Curse of Kings

Curse of Kings


Curse of Kings (The Trails of Oland Born, Book 1) by Alex Barclay

Published by Harper Collins Children’s Books

3.5 out of 5 stars 

Format: eGalley (Out now on paperback and hardback here)

The recommendation from Derek Landy on the cover and the apparent (according to the gumf on the back) resemblance to the Hobbit sold me on this one.

The book starts 14 years ago, with King Micah being betrayed by his most trusted and loyal friend (well not so loyal after all), Villus Ren. Villus kills Micah and takes over as ruler of Decresian, a land that flourished under the rule of King Micah but that fades away into ruin under Villus’s control. Villus spends the next 14 years destroying the land and creating the 999 souls that scream all night, every night – 999 people that were failed experiments and left to rot for eternity. Move on to present day, and Orland Born is introduced, a boy that was born the night King Micah was over thrown, and his mother left, leaving only a note saying she’d be back for him one day. So Orland stays, becomes Villus’ servant (and  a servant to Villus’ men too), until his 14th year when he betrays Villus’ and finds a letter from King Micah instructing him to go on a blind journey which will help him save Decresian. On his journey, Orland fights against time, science and magic to find true friendship, as well as the truth about his heritage (and its not what you’d think), the royal line.

This book was LONG. I wanted to get it reviewed prior to the release date (1st feb) but I just couldn’t get through it. The second half was better than the first, there was an awful lot of scene setting and preparation for the actual action. The comparisons to Tolkin are, in my opinion, unfounded, and a little misleading. Where Tolkin had the ability to weave sub plots and descriptions into the fold, leading the reader off on a tangent they don’t mind  being on, Barclay struggled to engage in places, there was no ‘epic-ness’ to the book, which is what I’d of expected given the size of the book, the premise and the Tolkin comparisons. Thats not to say its bad, but to give it a label such as ‘in the tone of the Hobbit’ is setting it up to fail. There is little magic, which was unexpected, I presumed it’d be sorcerers and witches, and curses, its not -its science, DNA and genetic alterations and manipulations. Nothing wrong with a science based book (or in this case fictional science), but it just wasn’t what I thought it would be.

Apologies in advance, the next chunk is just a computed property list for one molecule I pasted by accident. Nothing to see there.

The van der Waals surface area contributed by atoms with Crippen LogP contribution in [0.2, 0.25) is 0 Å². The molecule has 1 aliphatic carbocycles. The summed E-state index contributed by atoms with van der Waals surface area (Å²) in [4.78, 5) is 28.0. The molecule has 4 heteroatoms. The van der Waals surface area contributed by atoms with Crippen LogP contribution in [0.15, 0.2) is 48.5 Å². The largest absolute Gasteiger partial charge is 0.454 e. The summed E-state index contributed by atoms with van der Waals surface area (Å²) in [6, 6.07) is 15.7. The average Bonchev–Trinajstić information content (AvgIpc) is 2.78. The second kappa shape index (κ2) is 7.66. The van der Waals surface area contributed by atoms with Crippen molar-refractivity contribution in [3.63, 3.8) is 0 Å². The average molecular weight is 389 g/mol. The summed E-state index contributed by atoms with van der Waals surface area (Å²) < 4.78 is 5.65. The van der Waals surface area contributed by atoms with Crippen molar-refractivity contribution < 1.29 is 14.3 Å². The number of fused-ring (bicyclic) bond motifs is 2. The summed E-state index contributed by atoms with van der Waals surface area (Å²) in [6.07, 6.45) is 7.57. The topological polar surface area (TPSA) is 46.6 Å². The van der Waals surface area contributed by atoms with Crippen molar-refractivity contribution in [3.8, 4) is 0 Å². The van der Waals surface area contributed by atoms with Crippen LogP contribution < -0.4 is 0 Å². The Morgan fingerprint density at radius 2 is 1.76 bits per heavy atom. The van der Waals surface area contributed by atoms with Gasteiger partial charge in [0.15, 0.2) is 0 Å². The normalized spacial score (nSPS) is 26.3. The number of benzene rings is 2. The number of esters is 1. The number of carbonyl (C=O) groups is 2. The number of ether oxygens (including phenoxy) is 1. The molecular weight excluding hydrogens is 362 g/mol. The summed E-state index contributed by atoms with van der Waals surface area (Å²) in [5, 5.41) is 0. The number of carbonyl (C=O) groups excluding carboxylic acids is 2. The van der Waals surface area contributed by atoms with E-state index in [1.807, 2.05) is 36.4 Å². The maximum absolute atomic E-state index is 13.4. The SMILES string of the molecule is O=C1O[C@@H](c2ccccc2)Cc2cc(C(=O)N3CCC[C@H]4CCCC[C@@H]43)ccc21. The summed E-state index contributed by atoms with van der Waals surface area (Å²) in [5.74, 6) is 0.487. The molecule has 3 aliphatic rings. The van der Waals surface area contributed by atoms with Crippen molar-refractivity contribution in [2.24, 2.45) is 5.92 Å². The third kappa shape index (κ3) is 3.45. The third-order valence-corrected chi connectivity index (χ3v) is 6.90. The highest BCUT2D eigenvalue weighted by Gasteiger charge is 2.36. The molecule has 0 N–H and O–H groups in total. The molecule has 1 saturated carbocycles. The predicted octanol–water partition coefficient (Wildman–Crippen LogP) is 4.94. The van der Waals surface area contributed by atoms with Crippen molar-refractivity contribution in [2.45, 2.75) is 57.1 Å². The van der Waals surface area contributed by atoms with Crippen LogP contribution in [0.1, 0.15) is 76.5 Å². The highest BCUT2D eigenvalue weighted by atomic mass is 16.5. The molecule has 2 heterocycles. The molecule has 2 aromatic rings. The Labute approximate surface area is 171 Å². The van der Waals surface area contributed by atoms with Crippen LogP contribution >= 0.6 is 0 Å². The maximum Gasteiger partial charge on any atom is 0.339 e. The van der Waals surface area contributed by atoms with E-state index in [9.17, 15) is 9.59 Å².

The story is ok, there is little originality there, but for the target audience there is enough to keep them guessing, and there were things in there I saw coming, but the truth about Oland (who btw I keep wanting to call Orlando- as in Bloom), I did not, and I’m glad it wasn’t going to go down the obvious route. The second half is DEFINITELY better than the first, the journey really gets going and they are up against the clock, and the friendships between Delphi is very gentle, unassuming and heart warming. The world created is a little disappointing, harking back to the Tolkin comparisons, he could create a world that you could see, Barclay’s world is only on paper, there are few mystical creatures (other than those created by Villus’ scientists), the people they meet are all ‘people’ barring the seer’s guards, there is mention of other species or races, but they don’t come into the story at all really. Its almost like the world is there – but you just can’t get to it.

Overall I enjoyed the book, despite it being a little hard to read in places, there were aspects of it dragging. I can’t say I’d rush out to buy book two, but I’d read it if its in the library, I don’t know what was missing, but there was something not there. Barclay has produced a solid, hard working YA debut, it won’t be the next Harry Potter, or even the next Hobbit/LOTR but it’ll do ok, and if you like fantasy with a bit of science, its worth a read.

ARC/eGalley kindly provided by NetGalley in exchange for an honest review


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